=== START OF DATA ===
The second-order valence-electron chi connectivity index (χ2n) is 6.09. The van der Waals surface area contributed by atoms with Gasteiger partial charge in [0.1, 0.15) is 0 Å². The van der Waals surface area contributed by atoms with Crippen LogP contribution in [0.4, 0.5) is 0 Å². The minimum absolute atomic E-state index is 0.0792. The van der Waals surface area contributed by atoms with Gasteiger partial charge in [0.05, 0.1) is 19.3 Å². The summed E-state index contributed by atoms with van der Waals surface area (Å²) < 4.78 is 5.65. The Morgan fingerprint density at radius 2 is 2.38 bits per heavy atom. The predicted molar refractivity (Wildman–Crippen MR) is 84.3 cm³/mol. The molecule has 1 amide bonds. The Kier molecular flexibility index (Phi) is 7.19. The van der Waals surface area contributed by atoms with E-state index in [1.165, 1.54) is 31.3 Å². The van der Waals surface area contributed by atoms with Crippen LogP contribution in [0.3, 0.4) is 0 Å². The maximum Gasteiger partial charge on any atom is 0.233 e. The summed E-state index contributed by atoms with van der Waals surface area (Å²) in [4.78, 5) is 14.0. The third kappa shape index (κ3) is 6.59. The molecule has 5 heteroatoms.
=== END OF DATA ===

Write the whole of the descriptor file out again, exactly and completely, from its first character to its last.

The second-order valence-electron chi connectivity index (χ2n) is 6.09. The van der Waals surface area contributed by atoms with Gasteiger partial charge in [0.1, 0.15) is 0 Å². The van der Waals surface area contributed by atoms with Crippen LogP contribution in [0.4, 0.5) is 0 Å². The minimum absolute atomic E-state index is 0.0792. The van der Waals surface area contributed by atoms with Gasteiger partial charge in [0.05, 0.1) is 19.3 Å². The summed E-state index contributed by atoms with van der Waals surface area (Å²) < 4.78 is 5.65. The Morgan fingerprint density at radius 2 is 2.38 bits per heavy atom. The predicted molar refractivity (Wildman–Crippen MR) is 84.3 cm³/mol. The molecule has 1 amide bonds. The Kier molecular flexibility index (Phi) is 7.19. The van der Waals surface area contributed by atoms with E-state index in [1.165, 1.54) is 31.3 Å². The van der Waals surface area contributed by atoms with Crippen LogP contribution in [0.3, 0.4) is 0 Å². The maximum Gasteiger partial charge on any atom is 0.233 e. The summed E-state index contributed by atoms with van der Waals surface area (Å²) in [4.78, 5) is 14.0. The third kappa shape index (κ3) is 6.59. The molecule has 5 heteroatoms.